ArrowArtboardCreated with Sketch.Title ChevronTitle ChevronEye IconIcon FacebookIcon LinkedinIcon Mail ContactPath LayerIcon MailMenu BurgerPositive ArrowIcon PrintIcon SearchSite TitleTitle ChevronIcon Twitter
Economy

New Zealand leads the push to keep the TPP alive

Wellington, Tokyo see no need to change terms after US withdrawal

New Zealand Prime Minister Bill English

TOKYO New Zealand is keen to press ahead with the Trans-Pacific Partnership and avoid any major reworking resulting from the U.S. departure, both to avoid a lengthy renegotiation process and to leave the door open in case Washington decides to return, Prime Minister Bill English said.

The U.S. withdrew from the TPP in January, sounding the death knell for the original 12-member agreement. But New Zealand and Japan are leading the way for a so-called TPP 11 to ensure quality trade standards for the Asia-Pacific region even without American involvement, English told The Nikkei in an interview on May 17. He was in Tokyo for talks with Japanese Prime Minister Shinzo Abe.

New Zealand, one of the four members of the original TPP, has taken "an active role in talking to the other 10 countries to test their will and interest in moving forward with TPP 11" since the U.S. pulled out, English said. The country is prepared to accept the "terms of the agreement as they were negotiated so we can move forward," he pledged. The original document and various addenda amount to 1,500 pages or so, and took five and a half years to negotiate. Attempting to rebuild the agreement from scratch would bring progress to a standstill.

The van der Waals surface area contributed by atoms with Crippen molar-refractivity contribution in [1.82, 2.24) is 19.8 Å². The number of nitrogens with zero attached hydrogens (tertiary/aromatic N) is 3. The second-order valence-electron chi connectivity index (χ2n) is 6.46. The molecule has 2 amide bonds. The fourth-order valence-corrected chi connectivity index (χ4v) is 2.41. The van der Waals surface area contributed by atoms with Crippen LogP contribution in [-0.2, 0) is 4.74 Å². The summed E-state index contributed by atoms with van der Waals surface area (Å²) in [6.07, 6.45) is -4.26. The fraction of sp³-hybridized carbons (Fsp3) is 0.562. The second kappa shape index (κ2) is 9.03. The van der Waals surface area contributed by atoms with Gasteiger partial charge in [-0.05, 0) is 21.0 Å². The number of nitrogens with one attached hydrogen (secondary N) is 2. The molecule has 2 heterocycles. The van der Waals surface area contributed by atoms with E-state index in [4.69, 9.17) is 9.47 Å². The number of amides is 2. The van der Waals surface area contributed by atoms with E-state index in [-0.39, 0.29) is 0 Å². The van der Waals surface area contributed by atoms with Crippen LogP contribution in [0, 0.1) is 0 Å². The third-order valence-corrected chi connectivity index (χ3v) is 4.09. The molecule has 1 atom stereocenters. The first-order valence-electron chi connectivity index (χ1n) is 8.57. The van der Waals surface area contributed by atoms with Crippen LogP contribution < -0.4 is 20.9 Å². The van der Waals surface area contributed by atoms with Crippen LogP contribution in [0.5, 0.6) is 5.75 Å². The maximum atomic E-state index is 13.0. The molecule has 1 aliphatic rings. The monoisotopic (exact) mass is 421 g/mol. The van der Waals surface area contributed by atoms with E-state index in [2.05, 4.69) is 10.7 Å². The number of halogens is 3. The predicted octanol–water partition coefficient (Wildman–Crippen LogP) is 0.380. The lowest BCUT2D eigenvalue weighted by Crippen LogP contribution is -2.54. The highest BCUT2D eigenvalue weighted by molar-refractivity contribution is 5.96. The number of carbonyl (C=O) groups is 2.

"Every country has got some issues where it would like to renegotiate, and so we don't believe it's a good path forward," he said. Ideally, the parties would make "only the technical changes necessary to allow [for] the fact that the U.S. isn't part" of TPP 11, the prime minister said.

Even with America out of the picture, "if we can have a trade agreement that engages ... the Japanese economy and we can continue the dynamism of more free trade in the region, then we're all going to benefit economically," according to English.

Both New Zealand and Japan "have ratified TPP, which I think indicates the leadership role that the two countries can take," English said.

The prime minister left the door open for a potential U.S. return. "We would certainly hope they would come back later," he said, noting the agreement likely "would be pretty attractive to them without" major changes.

There is "certainly sufficient interest in open borders and free trade [in the U.S.] to indicate that may be considered in the future," he said.

Sponsored Content

About Sponsored Content This content was commissioned by Nikkei's Global Business Bureau.

You have {{numberArticlesLeft}} free article{{numberArticlesLeft-plural}} left this monthThis is your last free article this month

Stay ahead with our exclusives on Asia;
the most dynamic market in the world.

Stay ahead with our exclusives on Asia

Get trusted insights from experts within Asia itself.

Get trusted insights from experts
within Asia itself.

Get Unlimited access

You have {{numberArticlesLeft}} free article{{numberArticlesLeft-plural}} left this month

This is your last free article this month

Stay ahead with our exclusives on Asia; the most
dynamic market in the world
.

Get trusted insights from experts
within Asia itself.

Try 3 months for $9

Offer ends April 19th

Your trial period has expired

You need a subscription to...

  • Read all stories with unlimited access
  • Use our mobile and tablet apps
See all offers and subscribe

Your full access to the Nikkei Asian Review has expired

You need a subscription to:

  • Read all stories with unlimited access
  • Use our mobile and tablet apps
See all offers
NAR on print phone, device, and tablet media